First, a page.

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Interweaving biography and social history, "The Most Dangerous Woman in America" tells the extraordinary story of Mary Mallon, once called the most dangerous woman in America. She gained this notoriety by being the first person in North America to be identified as a healthy carrier of typhoid fever. Despite her indignant protests of innocence, she was incarcerated for years on an island in the East River. Mary Mallon's saga throws into vivid relief the emerging science of public health and the social, ethical, and legal dilemmas it posed to its pioneers at the turn of the 20th century.
Original broadcast date: 10/12/2004

America's Stone Age Explorers
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Who were the first Americans, and where did they come from? We all grew up with the idea that ancient big-game hunters entered the Americas across the Bering land bridge—a strip of dry land that spanned the Bering Strait between Asia and Alaska during the last Ice Age some 12,000 years ago. But in recent years, a wave of startling discoveries has overturned that conventional view. The first Americans almost certainly came thousands of years earlier, traveling in skin boats and living off sea mammals along the edge of the ice. Now a truly provocative theory has stirred a storm of disbelief and argument among archeologists. A leading prehistorian at the Smithsonian Institution claims that some of these first canoe-borne migrants came not from Asia but Europe, and that they crossed the Atlantic in skin boats by following the fringes of the ice sheets. This Stone Age detective story reveals that the peopling of the Americas is a far more tantalizing riddle than anyone had ever suspected.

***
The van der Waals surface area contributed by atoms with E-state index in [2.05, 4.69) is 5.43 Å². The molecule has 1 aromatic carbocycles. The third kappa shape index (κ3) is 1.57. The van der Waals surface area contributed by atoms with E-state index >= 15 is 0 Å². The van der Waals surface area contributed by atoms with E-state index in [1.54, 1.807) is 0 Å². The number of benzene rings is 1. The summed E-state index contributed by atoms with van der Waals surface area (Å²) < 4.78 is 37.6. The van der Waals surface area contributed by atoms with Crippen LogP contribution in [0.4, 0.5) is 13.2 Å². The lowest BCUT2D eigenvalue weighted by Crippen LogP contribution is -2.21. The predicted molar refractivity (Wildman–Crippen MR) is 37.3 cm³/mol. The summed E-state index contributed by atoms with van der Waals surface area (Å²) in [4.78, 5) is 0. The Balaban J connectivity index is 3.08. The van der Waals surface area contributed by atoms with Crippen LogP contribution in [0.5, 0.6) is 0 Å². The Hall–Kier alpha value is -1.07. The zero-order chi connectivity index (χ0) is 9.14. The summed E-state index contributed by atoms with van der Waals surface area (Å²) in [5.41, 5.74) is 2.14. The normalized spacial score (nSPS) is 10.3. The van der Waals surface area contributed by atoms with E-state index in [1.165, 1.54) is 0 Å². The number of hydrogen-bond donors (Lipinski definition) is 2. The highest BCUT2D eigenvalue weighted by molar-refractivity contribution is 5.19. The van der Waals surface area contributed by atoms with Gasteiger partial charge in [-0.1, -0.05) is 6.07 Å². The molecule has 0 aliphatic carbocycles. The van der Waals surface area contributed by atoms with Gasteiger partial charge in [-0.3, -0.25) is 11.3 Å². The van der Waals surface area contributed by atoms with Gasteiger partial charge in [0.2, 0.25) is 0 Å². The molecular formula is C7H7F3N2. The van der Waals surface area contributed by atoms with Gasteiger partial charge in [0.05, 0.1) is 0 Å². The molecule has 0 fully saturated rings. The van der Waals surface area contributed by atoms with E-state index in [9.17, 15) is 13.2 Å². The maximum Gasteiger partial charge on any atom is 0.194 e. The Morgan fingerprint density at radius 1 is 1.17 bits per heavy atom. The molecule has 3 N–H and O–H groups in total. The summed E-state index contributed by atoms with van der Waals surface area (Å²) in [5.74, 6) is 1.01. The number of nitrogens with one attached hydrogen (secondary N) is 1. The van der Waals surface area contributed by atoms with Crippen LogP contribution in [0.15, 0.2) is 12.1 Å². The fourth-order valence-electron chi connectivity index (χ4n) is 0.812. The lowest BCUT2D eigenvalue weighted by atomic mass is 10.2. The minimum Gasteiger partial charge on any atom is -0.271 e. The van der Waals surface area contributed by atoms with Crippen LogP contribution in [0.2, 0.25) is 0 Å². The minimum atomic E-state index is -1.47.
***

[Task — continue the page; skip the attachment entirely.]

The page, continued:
Original broadcast date: 11/9/2004

Great Escape